“It is certainly on our agenda,” he informs JIS, while further pointing out that “one of the things that we do is to measure changes in terms of social behaviour, changes as it relates to the hazards and risks they face”.
He says the ODPEM gauges the national responsiveness “by virtue of the number of responses we get asking us to come in and work with different groups, it may be a school or business, we have seen a spike, an increase in the number of requests that have come into our organisation both from the business sector, from schools, and from the general public at large”.
Mr. Jackson adds, “whether it is they are asking to do contingency planning training, or to assist with the development of plans, or just trying to get some information about different hazards and how different hazards behave and how it will impact on them”.
He says the willingness being demonstrated by many to engage the ODPEM is an encouraging sign as this response signalled to the agency that the public was becoming hungrier for knowledge, which in itself, represented power for the individual to make wiser decisions.
With Labour Day activities this year being observed under the theme, ‘Prepare for Disaster, Recover Faster’, Mr. Jackson says one of the shortcomings of Jamaicans in regard to their general attitudes towards disasters, was the fact that many believed that disaster management was the responsibility of the state, or state-run organisations such as the ODPEM.
Mr. Jackson notes, however that “disaster management starts with every individual”.
While he acknowledges that the state bears a degree of responsibility in the maintenance of infrastructure such as drains and gullies, “we also have to ask the public to contribute to the type of activities that lend itself to responsible social behaviour, such as how we dispose of our solid waste, how we farm, how we harvest water. A lot of rain is falling now but I am sure there are not a lot of persons harvesting water for when we go into dry periods”.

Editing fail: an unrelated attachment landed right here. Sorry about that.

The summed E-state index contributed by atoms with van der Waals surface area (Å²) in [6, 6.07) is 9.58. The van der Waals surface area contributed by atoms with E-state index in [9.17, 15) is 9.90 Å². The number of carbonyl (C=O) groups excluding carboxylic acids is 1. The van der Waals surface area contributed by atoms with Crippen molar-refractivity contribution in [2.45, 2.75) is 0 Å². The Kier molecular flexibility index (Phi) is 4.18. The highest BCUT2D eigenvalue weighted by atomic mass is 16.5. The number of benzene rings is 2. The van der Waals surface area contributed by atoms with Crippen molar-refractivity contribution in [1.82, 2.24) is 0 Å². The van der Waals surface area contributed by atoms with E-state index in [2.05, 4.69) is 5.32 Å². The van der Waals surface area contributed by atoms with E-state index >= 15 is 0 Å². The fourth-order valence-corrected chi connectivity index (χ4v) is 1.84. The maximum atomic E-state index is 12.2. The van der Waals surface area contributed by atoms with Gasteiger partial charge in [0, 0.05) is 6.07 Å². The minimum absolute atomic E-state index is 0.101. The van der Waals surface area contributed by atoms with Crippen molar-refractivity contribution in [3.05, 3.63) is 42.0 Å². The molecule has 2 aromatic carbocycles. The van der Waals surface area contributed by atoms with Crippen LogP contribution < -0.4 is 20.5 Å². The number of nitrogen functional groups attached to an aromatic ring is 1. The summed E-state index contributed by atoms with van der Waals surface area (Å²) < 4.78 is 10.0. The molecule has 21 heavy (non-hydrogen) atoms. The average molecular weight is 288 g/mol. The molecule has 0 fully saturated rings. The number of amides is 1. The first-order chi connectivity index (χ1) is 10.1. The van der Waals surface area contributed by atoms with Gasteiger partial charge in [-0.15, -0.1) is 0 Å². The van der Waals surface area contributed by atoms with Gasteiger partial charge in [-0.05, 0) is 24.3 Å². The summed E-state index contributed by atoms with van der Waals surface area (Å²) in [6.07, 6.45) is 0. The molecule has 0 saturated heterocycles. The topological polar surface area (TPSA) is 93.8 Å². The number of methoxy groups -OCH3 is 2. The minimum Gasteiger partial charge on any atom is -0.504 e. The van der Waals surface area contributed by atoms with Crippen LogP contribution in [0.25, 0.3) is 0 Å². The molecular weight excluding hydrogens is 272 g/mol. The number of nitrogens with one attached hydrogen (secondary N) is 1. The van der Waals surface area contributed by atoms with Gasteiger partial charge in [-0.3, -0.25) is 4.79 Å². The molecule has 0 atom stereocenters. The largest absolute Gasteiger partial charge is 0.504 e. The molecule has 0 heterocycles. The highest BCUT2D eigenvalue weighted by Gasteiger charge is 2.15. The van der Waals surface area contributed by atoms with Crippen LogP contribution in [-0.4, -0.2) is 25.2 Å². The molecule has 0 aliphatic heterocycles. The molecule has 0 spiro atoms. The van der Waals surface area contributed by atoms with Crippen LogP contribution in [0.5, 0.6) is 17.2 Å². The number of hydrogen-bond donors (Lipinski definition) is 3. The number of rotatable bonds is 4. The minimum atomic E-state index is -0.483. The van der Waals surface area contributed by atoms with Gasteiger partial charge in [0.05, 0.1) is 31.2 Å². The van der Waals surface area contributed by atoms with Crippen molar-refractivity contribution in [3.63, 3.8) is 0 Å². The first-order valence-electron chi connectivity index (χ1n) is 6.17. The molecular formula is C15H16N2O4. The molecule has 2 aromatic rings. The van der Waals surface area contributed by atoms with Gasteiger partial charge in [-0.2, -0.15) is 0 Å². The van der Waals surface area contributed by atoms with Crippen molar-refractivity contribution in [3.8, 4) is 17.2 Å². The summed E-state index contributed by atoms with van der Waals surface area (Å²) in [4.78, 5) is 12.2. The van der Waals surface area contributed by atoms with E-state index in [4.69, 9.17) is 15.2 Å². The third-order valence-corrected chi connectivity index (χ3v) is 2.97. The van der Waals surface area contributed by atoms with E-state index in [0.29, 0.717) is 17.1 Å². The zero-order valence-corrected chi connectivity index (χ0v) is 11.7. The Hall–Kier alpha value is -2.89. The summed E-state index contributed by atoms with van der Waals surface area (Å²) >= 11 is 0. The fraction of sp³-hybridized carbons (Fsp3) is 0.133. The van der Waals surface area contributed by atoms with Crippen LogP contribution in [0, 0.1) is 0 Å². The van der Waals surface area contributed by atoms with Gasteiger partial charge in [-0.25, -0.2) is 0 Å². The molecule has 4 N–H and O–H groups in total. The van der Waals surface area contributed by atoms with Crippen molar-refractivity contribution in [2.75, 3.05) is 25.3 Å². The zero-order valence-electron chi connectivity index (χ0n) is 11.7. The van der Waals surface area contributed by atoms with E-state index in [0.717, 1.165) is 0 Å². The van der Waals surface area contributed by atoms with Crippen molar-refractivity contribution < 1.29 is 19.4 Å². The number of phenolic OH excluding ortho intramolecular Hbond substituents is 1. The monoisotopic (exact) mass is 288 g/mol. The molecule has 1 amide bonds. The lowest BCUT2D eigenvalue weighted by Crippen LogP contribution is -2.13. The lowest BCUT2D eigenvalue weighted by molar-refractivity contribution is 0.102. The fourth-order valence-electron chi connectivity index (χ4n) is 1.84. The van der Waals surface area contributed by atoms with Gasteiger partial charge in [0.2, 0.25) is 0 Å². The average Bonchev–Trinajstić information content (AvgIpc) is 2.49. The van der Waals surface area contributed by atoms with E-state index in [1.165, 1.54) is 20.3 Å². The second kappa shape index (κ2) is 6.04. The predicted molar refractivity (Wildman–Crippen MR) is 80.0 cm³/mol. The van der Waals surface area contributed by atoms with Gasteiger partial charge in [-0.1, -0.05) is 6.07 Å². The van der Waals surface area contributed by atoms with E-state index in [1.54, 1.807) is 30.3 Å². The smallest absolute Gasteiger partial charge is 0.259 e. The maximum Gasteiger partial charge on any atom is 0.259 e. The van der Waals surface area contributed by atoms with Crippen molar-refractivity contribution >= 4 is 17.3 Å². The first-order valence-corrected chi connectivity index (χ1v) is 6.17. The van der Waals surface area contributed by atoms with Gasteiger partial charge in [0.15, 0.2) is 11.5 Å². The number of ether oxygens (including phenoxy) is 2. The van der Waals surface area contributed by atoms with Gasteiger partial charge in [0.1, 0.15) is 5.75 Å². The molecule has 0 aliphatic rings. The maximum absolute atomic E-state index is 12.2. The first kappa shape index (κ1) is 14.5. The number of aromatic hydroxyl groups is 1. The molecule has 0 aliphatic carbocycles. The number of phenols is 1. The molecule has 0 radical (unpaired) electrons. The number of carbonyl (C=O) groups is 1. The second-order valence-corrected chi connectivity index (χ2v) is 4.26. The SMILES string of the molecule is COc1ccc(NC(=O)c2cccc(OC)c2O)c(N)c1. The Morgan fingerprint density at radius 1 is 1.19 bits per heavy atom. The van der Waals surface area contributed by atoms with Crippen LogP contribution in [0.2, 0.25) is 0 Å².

Speaking to the importance of preserving the island’s watersheds, Mr. Jackson remarks, “we are cutting down the trees in the upper watershed, loosening the soil there and when it rains there, it is coming down into our waterways, into the towns and causing destruction of infrastructure and housing and causing flooding”.
He stresses that there is need for persons to understand the inevitable cause-and-effect circumstances of their actions and as such, realise that nature has its own way of dealing and adjusting to land or areas whose natural states have been disrupted.
Mr. Jackson cites persons living along riverbanks or gullies as examples of casualties of disaster. “If you build in the area of a river, then you are impeding on the natural drainage pattern and the flow of the rivers, and similarly, if you have a gully [where garbage is improperly disposed], then certainly if the gully overflows, you would want a buffer zone, which would allow for the overflow of the water to go comfortably without causing any problems”, he explains.
The Deputy Director General concludes that Jamaicans needed to become “a people who develop a culture of risk management and a culture of response where we are waiting until a disaster happens then we are always mopping up. We need to be a people who are more proactive in taking the necessary steps to reduce the level of impact so we can recover faster.”
He further encourages persons who might have queries about the preventative measures to take in the event of a natural disaster to contact a public education officer at the ODPEM head or regional offices, or by visiting the agency’s website at www.odpem.org.jm.